Florida Probate & Trust Litigation Blog

Florida Probate & Trust Litigation Blog

By Juan C. Antúnez of Stokes McMillan Antúnez P.A.

Text Size: A A A

2d DCA: Does Florida’s Trust Code limit — or expand upon — existing common law when it comes to terminating irrevocable trusts?

Posted in Practice & Procedure, Will and Trust Contests

Peck v. Peck, 133 So.3d 587 (Fla. 2d DCA February 26, 2014)

Thinking outside the box is more than just a business cliché. It means approaching problems in new, innovative ways; conceptualizing problems differently; and understanding your position in relation to any particular situation in a way you’d never thought of before.

Part IV of Florida’s Trust Code provides precise, comprehensive, and easily accessible guidance on how to modify or terminate irrevocable trusts. (Click here for an excellent chart visually summarizing all of these provisions). That being said, our Trust Code doesn’t legislate on every issue. To the extent a specific trust-law scenario isn’t addressed or modified by our Trust Code, F.S.  736.0106 tells us common law still rules. This general reservation of the common law’s application to trusts in our state is reiterated in those subsections of our Trust Code where it’s especially relevant, as in F.S. 736.04113(4), which provides as follows:

The provisions of this section are in addition to, and not in derogation of, rights under the common law to modify, amend, terminate, or revoke trusts.

Case Study:

The linked-to case above starts with a father’s estate plan that provided for the ultimate residuary distribution of the family inheritance to two separate trusts established by each of his two children, a son named Daniel and a daughter named Constance. In other words, each child was the settlor of his or her own separate trust. After their father’s death, Daniel stepped in as co-trustee of his sister’s trust, which is referred to as the “CLP Trust”. According to the 2d DCA:

In 2012, Constance filed a petition to terminate the CLP Trust. Her children agreed to the termination. Daniel, as co-trustee, objected because Constance might unwisely dissipate the assets. Our record suggests that in crafting his estate plans, [Constance's father], too, had concerns about Constance’s ability to maintain financial stability. Daniel also argued that the trial court could not terminate the CLP Trust because under section 736.04113, Florida Statutes (2012), the trust’s purposes remained unfulfilled.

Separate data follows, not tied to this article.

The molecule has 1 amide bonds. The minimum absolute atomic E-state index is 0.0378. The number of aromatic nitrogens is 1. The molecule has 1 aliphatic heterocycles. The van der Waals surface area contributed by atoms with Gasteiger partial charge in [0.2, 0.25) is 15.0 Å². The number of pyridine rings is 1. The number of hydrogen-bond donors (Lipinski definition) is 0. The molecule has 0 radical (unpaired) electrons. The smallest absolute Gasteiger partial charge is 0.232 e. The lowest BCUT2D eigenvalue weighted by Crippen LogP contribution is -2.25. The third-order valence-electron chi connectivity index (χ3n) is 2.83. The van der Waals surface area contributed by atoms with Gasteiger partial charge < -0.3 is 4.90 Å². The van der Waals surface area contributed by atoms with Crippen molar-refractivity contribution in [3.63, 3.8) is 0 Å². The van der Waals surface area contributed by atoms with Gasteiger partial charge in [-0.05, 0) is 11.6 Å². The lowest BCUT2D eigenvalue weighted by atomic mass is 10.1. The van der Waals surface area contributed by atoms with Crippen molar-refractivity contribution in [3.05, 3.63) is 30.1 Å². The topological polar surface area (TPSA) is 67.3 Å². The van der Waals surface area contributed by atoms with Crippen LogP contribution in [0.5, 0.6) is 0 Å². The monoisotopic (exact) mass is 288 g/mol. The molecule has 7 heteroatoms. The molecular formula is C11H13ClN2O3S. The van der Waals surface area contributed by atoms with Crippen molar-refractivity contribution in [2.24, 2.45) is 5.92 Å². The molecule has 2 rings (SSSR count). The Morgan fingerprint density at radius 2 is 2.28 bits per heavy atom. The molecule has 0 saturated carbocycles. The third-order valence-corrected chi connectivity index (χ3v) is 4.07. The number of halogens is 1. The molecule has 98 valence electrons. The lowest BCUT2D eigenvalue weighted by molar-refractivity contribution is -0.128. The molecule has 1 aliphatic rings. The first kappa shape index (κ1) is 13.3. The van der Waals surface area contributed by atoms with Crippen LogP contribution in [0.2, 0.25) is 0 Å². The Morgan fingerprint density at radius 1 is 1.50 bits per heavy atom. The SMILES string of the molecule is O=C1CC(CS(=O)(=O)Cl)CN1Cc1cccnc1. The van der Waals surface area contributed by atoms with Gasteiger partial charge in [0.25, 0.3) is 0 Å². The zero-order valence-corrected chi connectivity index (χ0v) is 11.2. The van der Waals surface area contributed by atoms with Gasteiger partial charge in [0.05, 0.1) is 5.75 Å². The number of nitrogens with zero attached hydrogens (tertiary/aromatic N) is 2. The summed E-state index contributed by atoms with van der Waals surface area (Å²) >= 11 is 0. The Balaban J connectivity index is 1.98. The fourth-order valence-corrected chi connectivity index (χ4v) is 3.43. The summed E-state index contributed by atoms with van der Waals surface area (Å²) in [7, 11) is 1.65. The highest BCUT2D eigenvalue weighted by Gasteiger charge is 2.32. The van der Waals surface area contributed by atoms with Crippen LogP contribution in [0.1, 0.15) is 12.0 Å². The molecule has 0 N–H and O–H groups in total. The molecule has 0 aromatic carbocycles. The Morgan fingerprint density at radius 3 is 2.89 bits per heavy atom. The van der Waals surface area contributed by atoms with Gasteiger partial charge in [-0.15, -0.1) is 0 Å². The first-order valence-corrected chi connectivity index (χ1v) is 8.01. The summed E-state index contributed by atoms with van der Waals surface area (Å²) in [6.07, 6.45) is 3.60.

Florida common law requires the trial court to allow modification or termination of a trust if the settlor and all beneficiaries consent, even if the trust is irrevocable and even if the trust’s purposes have not been accomplished. See Preston v. City National Bank of Miami, 294 So.2d 11 (Fla. 3d DCA 1974). Based on this common law, the trial court authorized termination of Constance’s trust over the objections of her co-trustee — even if the trust’s purposes remained unfulfilled (a pre-requisite to termination under F.S. 736.04113(1)). Why? Because this trust code provision doesn’t limit a trial court’s common-law authority to terminate a trust. As explained by the 2d DCA:

Because . . . Constance . . . was the grantor/settlor, she could modify or terminate the trust, with the beneficiaries’ consent, even if it defeated her father’s intent as to how she could access his assets once distributed to the CLP Trust. The trial court correctly relied on Preston. Pursuant to subsection (4), section 736.04113 does not abrogate the common law. Accordingly, termination of the CLP Trust was not improper.

Lesson learned?

Don’t limit yourself to the four corners of our Trust Code — think outside the box!

The Corcoran Gallery of Art’s trustees expertly manage the public advocacy facet of their case in support of requested “cy pres” court ruling

Posted in Gifts and Charities Litigation

The Corcoran Gallery of Art is a federally chartered non-profit institution, initially established under a Deed of Trust by William Corcoran in 1869, and chartered by Act of Congress of May 24, 1870.

A lot’s changed in the over 100 years since William Corcoran executed a “Deed of Trust” in 1869, establishing the Corcoran Gallery of Art. Falling victim to competitive market pressures, Washington’s oldest private art gallery and art college recently filed this 204-page motion and supporting memorandum of law, asking a D.C. judge to apply the cy près doctrine in support of plans to permanently close its doors. I’ve previously written here about the cy près doctrine in the context of a contested Florida trust/estate, and the fact that the doctrine’s been codified as part of our Trust Code in F.S. 736.0413.

The Corcoran’s court motion is an excellent piece of lawyering (and a solid resource for anyone involved in similar cases in the future), explaining in detail:

  1. the underlying financial crises making its continued operations no longer viable,
  2. the gallery’s dissolution plan, which focuses on preserving the public benefits of this institution in the D.C. area to the extent possible, and most importantly,
  3. the lengths the Corcoran’s trustees have gone to confer with and obtain the prior consent of key stake holders, including D.C. Attorney General Irvin B. Nathan.

Non-profits and litigation PR: